How your films are processed (part 1)
If you shoot film, that’s something you might have thought about already. As film photographers we all know we need to go see a lab and let them process our roll for us (in most cases). However, how many of you know what exactly happens after you left the roll you just shot at the lab?
Have you ever wonder why your lab always ask you what film did you shoot? Or why it’s written C-41, E-6 or even ECN-2 on the small package we have when getting back our processed rolls? You’ll find out everything our guide to film photography in this series of articles dedicated to film processing.
B&W, negative & positive film
Let’s start with the basics, you already know that there are different kind of films: colours, b&w, slides, infrared, etc. Actually, the most important thing for the lab, isn’t the colour of your film, but the process it is made for.
Let’s start with b&w film. The composition of those films are the easiest ones to understand. The simplest ones are made of three layers: a light sensitive emulsion, a “plastic” support for the emulsion and anti-halation layer. The composition of the layers will vary depends on the film stock you use. All those layers will have an impact on the final picture you will get. The emulsion is probably the element the most important layer, without it, you wouldn’t have any image. For B&W films, the emulsion is made of silver halide that are able to catch the light and react while put into a chemical bath. The silver halide will react and become pure silver forming the image with shades of grey. The anti-halation layer is there to prevent the creation of halos due to the reflection of the light in any element of the camera.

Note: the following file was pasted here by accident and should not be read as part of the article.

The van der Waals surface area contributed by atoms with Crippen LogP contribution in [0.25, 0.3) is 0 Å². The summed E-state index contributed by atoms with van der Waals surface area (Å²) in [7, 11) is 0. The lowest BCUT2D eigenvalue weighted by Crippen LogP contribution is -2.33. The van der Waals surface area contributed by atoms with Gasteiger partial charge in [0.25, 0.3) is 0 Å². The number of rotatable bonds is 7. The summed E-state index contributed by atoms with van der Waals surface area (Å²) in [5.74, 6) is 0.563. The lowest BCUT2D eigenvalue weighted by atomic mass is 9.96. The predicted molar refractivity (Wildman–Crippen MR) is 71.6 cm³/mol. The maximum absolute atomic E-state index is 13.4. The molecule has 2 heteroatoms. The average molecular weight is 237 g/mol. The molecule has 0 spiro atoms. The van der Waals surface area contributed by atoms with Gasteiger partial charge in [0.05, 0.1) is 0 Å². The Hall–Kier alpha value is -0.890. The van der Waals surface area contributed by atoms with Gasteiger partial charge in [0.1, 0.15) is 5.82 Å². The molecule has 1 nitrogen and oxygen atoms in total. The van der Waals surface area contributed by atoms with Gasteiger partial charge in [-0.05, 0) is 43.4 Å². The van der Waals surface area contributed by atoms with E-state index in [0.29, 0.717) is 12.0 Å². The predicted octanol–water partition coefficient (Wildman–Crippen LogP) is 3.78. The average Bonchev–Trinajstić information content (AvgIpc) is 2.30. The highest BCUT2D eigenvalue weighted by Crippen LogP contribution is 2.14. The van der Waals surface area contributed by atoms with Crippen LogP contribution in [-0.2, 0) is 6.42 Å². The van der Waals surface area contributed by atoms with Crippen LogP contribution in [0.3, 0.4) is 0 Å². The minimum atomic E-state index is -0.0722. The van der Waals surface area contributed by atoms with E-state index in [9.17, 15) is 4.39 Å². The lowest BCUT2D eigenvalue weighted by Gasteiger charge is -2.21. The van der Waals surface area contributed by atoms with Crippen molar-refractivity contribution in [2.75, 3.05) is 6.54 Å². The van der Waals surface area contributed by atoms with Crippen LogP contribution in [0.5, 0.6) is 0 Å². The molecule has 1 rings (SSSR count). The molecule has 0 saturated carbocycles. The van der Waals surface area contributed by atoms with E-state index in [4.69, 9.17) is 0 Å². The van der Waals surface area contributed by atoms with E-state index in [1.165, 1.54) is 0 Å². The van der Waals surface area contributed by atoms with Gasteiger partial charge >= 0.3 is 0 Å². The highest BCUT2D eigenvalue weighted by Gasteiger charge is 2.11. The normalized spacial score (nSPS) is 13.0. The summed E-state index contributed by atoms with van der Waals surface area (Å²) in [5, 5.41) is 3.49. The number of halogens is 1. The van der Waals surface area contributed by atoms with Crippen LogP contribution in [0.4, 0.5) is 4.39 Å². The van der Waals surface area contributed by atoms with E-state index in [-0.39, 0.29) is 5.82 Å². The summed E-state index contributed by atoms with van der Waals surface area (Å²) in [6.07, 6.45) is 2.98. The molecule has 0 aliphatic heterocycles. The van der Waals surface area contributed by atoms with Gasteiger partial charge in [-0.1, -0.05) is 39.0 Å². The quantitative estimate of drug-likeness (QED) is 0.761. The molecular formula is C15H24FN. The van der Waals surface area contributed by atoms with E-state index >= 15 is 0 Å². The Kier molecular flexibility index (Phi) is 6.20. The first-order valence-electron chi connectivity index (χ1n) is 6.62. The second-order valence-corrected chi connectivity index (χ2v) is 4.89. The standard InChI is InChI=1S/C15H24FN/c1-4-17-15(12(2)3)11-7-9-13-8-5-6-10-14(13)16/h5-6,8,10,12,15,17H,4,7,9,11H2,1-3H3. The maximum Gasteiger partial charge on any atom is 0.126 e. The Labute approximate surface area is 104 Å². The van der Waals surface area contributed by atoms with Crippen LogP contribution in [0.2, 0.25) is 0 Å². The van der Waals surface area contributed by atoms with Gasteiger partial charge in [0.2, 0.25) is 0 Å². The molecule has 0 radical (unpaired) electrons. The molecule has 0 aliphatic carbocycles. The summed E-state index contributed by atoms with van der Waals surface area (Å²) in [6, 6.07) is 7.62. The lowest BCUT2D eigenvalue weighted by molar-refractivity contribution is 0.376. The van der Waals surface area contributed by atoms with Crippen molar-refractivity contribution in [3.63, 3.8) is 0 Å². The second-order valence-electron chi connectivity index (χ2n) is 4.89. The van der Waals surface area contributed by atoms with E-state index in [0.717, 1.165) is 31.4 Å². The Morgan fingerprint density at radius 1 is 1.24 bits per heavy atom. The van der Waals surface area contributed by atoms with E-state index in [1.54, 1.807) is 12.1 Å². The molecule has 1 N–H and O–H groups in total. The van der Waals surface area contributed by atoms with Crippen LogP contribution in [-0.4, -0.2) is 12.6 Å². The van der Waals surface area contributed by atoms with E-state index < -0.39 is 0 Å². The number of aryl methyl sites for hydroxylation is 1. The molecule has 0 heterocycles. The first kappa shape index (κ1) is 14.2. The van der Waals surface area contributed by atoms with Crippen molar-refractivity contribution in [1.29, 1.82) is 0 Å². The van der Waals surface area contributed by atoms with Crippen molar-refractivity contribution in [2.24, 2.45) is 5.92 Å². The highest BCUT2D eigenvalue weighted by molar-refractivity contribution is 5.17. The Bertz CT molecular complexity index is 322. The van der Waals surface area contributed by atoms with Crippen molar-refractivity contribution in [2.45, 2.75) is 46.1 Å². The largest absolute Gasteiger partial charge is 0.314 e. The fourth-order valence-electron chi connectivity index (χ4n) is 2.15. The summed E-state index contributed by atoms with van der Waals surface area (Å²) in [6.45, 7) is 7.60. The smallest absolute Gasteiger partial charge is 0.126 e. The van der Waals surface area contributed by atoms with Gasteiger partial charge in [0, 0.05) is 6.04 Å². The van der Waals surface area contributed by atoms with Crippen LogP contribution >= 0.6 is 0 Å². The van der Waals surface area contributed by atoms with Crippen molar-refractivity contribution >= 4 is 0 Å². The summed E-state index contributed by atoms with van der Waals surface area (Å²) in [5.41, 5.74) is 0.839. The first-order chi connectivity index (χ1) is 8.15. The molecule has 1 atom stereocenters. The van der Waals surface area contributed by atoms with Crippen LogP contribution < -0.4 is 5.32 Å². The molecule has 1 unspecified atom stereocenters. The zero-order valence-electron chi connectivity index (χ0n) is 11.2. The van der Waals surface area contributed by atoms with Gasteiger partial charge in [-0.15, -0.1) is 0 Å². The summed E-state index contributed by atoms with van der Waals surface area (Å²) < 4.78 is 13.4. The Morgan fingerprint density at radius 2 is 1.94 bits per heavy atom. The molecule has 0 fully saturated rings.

The composition of colour negative films is a bit different and contains more layers. Actually, there is one layer for each main colour of the spectrum: cyan, red & green. Each layer reacts to the opposite colour of the light spectrum. There is a separation layer between each colour reactive layer.. The cyan layer is always separated from the other by a yellow filter that blokes the blue light. Each of the three main layers has light-sensitive silver bromide grains and a coupler that will form a dye during colour development: the blue layer dyes in yellow, the green one in magenta, the red one in cyan. The dying of each layer can affect the following layers. To compensate these secondary colourings, the red and green layers have a mask added. The other layers are exactly the same as a b&w film: the support and some anti-halation layer.
Positive films’ composition is really similar to the colour negative film stocks. You have a support, anti-halation layer, a colour emulsion, and a final protection layer. However, there is no separation between the layers of the emulsion.
As you can see, basically b&w, slides or negative films are kind of the same. They are made of a support base on which you’ll find an emulsion (itself composed of different layers), an anti-halation layer and a protective one. But, in the end, the most important thing for your lab is the process your film is made for. But that’s for another article. Stay tuned!